Arnold Kling

Flow of Funds

Arnold Kling, Great Questions of Economics
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Ever since Keynes articulated the "paradox of thrift," macroeconomists have expressed the concerns in this New York Times analysis that saving could be excessive.

"This is going to be an anemic recovery, and the increase in the saving rate is one key element as to why," said Stephen S. Roach, chief economist at Morgan Stanley. The firm expects the savings rate to jump to 2.9 percent by 2003, from 1.6 percent last year.

Wynne Godley also expressed this view.

The 90s expansion was powered uniquely and exceptionally by a huge fall in the net saving of the private sector... During this period the balance between the private sector's income and expenditure fell by 11.5% of GDP; in the third quarter of 2000, private expenditure exceeded income by an amount equal to 6.2% of GDP, never having exceeded it significantly at all during the previous 30 years or more...

The private deficit will probably recover all the way back to its normal condition of surplus, implying a continued fall in private expenditure relative to income, withdrawing 4.5%-5%, up to $500bn (342bn) from aggregate demand. But even if the private deficit were not to recover at all, my main conclusion would still stand because the US economy would remain deprived of the motor which drove it through the 90s.

This is known as "flow of funds" analysis in macroeconomics textbooks. This analysis has two components.

  1. As a matter of accounting, net private saving (personal saving plus corporate profits minus investment) plus net government saving (taxes minus expenditures) equals net foreign investment (exports minus imports). This is the flow of funds identity.

  2. If all of the other components are given, the higher the rate of desired private saving the lower the level of aggregate demand. Because actual private saving cannot exceed the amount that is determined by all of the other flows, an "excess" of desired saving reduces overall demand for output. This is the Keynesian equilibrium condition.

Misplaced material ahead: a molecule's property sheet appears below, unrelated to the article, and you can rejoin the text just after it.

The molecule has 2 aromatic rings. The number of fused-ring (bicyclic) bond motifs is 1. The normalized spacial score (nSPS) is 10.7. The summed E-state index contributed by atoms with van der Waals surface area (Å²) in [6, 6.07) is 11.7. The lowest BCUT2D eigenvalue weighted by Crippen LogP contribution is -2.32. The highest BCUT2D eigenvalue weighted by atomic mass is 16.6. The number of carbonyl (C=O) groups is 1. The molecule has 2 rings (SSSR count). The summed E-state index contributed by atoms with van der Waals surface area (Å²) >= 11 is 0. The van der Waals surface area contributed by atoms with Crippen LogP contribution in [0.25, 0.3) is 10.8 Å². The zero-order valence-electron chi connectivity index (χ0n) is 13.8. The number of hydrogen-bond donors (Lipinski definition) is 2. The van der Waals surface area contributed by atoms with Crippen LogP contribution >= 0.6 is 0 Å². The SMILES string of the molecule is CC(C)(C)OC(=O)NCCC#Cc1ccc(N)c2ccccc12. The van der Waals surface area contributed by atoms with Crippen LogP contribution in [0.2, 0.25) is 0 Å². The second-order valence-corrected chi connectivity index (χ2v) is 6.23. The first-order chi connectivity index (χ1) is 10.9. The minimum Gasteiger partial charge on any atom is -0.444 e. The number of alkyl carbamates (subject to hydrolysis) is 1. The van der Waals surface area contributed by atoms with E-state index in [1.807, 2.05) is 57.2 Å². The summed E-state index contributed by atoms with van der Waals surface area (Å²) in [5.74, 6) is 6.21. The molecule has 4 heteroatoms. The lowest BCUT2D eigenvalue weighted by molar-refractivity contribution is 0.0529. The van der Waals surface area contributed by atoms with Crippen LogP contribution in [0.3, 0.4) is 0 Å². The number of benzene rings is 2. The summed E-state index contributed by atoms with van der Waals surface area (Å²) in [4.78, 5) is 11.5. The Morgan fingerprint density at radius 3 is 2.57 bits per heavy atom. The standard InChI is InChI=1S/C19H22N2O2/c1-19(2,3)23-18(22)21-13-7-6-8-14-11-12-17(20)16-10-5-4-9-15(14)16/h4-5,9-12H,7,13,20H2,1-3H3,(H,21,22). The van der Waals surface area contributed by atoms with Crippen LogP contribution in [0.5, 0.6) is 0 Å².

There are many problems with this textbook analysis. For one thing, there is no price adjustment. Excess saving does not lower interest rates or reduce the exchange rate. Thus, it has to reduce output.

My concern is with treating net private saving as an autonomous causal factor, while treating net foreign investment as given. In my view, what has been driving down net private saving and net foreign investment has been the trend toward investors having increased confidence in U.S. assets relative to foreign assets. When this trend levels off or reverses, there will be a decline in the value of the dollar, which will stimulate our exports and restrain our imports. There also will be a decline in U.S. stock prices, which will reduce investment and consumer spending. The dampening of domestic demand could very well be completely offset by a reduction in the drag on demand exerted by the trade sector. Thus, there could be a large swing toward increased net private saving without a collapse in overall economic activity.

Discussion Question. If investors start to favor foreign assets, then a drop in the value of the dollar will reduce the trade surpluses of Japan and Europe with the U.S. However, what will happen to domestic demand in Europe and Japan in that scenario?

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